Maintaining an accessible website ensures that all users, including people with disabilities, can benefit from your organization’s products and services. It’s also essential for complying with laws like the Americans with Disabilities Act (ADA) and Section 508 of the Rehabilitation Act. But even for teams familiar with web accessibility requirements and best practices, building and maintaining an accessible website without support can be tricky. Web accessibility software solutions help organizations navigate this challenge by providing tools for easily creating, updating, and managing sites that work for everyone.

Types of web accessibility software

A variety of web accessibility software solutions are available to organizations today, each with a different set of capabilities. Commonly used types of web accessibility software include:

Free web accessibility scanners

Organizations can use free automated scanning tools, like WebAccessibility.com, to check the accessibility of their websites at no cost. Web accessibility scanners can quickly surface many of the most common web accessibility issues, including problems with color contrast and missing alternative text (alt text) for images.

However, more comprehensive testing is required to identify less common and more complex barriers for users. Additionally, free scanners may not provide all the context that website owners need to prioritize and resolve the issues identified.

Web accessibility overlays

A web accessibility overlay is a software tool that an organization adds to their website in an effort to improve accessibility without altering existing code. Some overlays give site visitors the option to activate a separate “accessibility mode” experience. Overlays are typically low-cost and require little time or effort to implement. However, these “quick fix” solutions only identify an estimated 30% of potential accessibility issues, and fix a mere subset of that 30%. Additionally, overlays can interfere with assistive technologies used by people with disabilities to access websites, introducing even more challenges for these visitors.

Digital accessibility platforms

Digital accessibility platforms offer a suite of tools for managing web accessibility on an ongoing basis. While these specific tools vary based on software provider, the right platform should continually monitor your website for new accessibility issues and provide guidance for prioritizing and remediating those issues. It will also allow you to track and report on the accessibility of your entire website (or multiple websites) and individual web pages over time.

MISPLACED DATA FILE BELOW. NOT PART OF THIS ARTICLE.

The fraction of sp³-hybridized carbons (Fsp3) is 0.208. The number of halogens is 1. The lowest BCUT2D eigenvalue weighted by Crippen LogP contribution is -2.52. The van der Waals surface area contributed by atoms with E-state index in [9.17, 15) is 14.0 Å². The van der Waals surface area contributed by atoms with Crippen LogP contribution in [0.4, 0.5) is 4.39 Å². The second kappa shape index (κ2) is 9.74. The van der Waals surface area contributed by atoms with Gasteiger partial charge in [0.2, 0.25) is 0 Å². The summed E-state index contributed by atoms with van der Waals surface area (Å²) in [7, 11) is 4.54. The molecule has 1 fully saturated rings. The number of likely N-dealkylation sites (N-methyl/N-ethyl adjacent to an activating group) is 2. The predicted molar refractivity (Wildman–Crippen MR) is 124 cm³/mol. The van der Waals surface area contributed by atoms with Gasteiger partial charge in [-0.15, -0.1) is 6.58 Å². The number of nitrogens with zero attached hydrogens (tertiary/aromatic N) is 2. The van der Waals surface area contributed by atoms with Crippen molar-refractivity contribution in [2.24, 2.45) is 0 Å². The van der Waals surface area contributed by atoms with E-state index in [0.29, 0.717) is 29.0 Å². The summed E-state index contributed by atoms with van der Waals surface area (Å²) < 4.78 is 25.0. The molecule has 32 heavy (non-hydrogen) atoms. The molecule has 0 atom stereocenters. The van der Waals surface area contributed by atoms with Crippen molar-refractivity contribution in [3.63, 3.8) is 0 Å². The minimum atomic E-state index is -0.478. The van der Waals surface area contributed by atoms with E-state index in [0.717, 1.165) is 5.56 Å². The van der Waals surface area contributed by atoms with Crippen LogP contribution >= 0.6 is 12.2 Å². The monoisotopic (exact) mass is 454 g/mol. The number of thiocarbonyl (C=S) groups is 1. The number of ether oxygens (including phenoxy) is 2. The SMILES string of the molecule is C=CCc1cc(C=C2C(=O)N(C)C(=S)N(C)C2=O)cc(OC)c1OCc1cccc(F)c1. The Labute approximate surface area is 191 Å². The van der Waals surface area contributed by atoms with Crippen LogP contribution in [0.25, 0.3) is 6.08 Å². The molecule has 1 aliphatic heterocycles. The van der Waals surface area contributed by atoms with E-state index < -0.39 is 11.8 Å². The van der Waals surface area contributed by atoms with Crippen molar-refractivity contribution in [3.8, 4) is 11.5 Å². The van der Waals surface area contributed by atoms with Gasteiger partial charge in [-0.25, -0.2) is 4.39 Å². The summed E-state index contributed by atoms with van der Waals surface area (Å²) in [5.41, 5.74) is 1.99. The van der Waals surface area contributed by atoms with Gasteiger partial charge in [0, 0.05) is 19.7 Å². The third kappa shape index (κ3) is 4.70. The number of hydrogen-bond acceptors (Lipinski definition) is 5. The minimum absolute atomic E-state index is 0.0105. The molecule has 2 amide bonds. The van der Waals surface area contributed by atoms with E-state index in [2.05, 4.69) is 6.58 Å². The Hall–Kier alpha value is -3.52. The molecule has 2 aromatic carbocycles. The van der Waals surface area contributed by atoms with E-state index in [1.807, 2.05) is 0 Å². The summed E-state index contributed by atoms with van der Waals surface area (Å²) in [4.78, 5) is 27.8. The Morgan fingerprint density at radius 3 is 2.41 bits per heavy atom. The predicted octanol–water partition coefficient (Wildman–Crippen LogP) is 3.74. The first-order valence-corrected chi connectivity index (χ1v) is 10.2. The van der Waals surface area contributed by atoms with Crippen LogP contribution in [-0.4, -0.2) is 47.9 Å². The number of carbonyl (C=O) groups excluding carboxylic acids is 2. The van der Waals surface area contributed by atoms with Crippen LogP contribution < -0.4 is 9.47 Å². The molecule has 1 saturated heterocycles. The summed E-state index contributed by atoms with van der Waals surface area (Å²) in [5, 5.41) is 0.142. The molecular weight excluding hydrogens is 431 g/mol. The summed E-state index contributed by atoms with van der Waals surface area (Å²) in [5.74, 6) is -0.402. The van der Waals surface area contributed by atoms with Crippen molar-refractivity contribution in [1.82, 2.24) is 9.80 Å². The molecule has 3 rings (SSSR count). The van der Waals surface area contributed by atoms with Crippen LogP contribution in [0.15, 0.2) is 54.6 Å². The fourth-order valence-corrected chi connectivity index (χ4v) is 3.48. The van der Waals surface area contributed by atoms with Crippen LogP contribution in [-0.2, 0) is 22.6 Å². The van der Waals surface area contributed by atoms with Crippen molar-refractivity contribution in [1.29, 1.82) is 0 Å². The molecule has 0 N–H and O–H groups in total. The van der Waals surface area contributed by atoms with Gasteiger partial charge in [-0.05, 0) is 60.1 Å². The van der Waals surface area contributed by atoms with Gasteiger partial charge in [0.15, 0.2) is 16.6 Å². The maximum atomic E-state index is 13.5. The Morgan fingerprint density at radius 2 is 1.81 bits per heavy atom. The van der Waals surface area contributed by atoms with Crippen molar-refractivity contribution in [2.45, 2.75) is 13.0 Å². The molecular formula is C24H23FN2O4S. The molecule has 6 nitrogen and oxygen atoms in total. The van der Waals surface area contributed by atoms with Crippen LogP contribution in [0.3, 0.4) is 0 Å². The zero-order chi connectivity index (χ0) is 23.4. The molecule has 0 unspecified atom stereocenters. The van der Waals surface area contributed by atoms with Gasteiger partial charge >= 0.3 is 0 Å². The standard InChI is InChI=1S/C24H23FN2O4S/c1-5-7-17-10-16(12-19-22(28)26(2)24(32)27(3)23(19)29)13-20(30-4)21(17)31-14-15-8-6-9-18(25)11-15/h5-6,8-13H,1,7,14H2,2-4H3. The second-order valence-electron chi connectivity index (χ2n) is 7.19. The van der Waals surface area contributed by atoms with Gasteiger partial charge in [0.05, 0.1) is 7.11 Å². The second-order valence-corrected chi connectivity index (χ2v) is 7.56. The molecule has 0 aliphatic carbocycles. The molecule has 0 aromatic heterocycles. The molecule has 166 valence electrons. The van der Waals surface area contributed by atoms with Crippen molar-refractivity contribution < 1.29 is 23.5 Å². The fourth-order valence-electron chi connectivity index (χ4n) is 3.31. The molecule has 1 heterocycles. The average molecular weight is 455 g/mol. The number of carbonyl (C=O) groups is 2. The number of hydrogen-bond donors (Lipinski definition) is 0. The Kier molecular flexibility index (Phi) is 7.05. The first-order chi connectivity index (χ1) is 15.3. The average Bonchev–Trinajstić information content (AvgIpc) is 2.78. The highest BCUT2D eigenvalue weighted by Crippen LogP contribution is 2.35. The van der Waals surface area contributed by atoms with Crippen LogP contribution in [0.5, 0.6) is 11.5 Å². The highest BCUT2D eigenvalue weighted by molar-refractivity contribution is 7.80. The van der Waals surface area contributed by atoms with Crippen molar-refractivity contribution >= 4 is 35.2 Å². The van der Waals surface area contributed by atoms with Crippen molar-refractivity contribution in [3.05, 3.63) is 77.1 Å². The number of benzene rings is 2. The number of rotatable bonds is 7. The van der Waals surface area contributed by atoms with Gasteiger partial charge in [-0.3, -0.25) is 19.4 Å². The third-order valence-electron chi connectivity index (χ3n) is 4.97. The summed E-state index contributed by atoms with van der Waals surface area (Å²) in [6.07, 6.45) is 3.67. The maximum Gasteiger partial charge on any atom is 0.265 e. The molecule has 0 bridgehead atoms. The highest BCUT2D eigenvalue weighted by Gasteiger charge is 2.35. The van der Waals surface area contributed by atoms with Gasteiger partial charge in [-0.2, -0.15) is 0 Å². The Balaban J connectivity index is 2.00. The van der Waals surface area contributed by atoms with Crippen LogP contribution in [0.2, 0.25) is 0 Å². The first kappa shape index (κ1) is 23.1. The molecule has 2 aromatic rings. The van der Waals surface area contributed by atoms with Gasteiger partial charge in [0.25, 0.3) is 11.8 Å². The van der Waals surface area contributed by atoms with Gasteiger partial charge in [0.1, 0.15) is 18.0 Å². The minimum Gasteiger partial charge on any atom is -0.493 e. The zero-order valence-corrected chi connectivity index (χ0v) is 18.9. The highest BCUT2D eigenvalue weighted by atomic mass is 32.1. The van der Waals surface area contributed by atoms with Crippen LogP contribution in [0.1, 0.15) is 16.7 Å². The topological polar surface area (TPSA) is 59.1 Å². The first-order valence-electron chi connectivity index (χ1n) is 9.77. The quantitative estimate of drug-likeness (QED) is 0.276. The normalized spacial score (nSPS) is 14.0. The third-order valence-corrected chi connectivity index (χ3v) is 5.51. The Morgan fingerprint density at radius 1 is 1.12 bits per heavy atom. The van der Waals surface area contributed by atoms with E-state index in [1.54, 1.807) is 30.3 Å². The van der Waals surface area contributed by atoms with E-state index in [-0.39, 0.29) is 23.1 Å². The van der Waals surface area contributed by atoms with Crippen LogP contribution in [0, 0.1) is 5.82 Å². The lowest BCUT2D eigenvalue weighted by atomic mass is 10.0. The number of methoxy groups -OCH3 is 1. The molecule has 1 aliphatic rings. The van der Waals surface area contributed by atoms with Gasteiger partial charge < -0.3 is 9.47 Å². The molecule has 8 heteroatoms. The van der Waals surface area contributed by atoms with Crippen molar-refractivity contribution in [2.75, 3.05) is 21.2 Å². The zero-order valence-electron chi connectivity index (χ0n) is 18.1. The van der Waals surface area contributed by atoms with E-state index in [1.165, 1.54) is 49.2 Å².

Some platforms, including the Level Access Platform, come with additional tools and integrations that designers and developers can use to proactively catch and fix accessibility issues while creating new digital experiences.

How does web accessibility software work?

Of course, different types of web accessibility software work differently.

Web accessibility scanners typically work by testing the HTML code of websites for conformance with the Web Content Accessibility Guidelines (WCAG): the Worldwide Web Consortium’s (W3C) established standards for digital accessibility. Based on this test, accessibility scanners then provide a list of accessibility issues.

Overlays go one step further by identifying common accessibility errors in code and automatically applying new JavaScript code over the existing code to correct these issues on-the-fly. The challenge is that this code is added without human oversight or documentation, and it cannot be overridden by a website owner.

Finally, digital accessibility platforms generally perform multiple functions to streamline web accessibility while allowing web managers to maintain full control over digital experiences. A platform may have any of the following web accessibility software tools:

  • Monitoring tools keep a pulse on web accessibility by conducting recurring automated scans of a site and compiling these findings in a dashboard. Some monitoring tools also simplify prioritization by providing details about a finding’s specific location and severity.
  • Reporting solutions provide analytics—such as issue volume and overall accessibility health— for individual web pages, websites, and even entire digital portfolios. These data points may be based on automated scanning, manual testing (more on this in the next section), or both.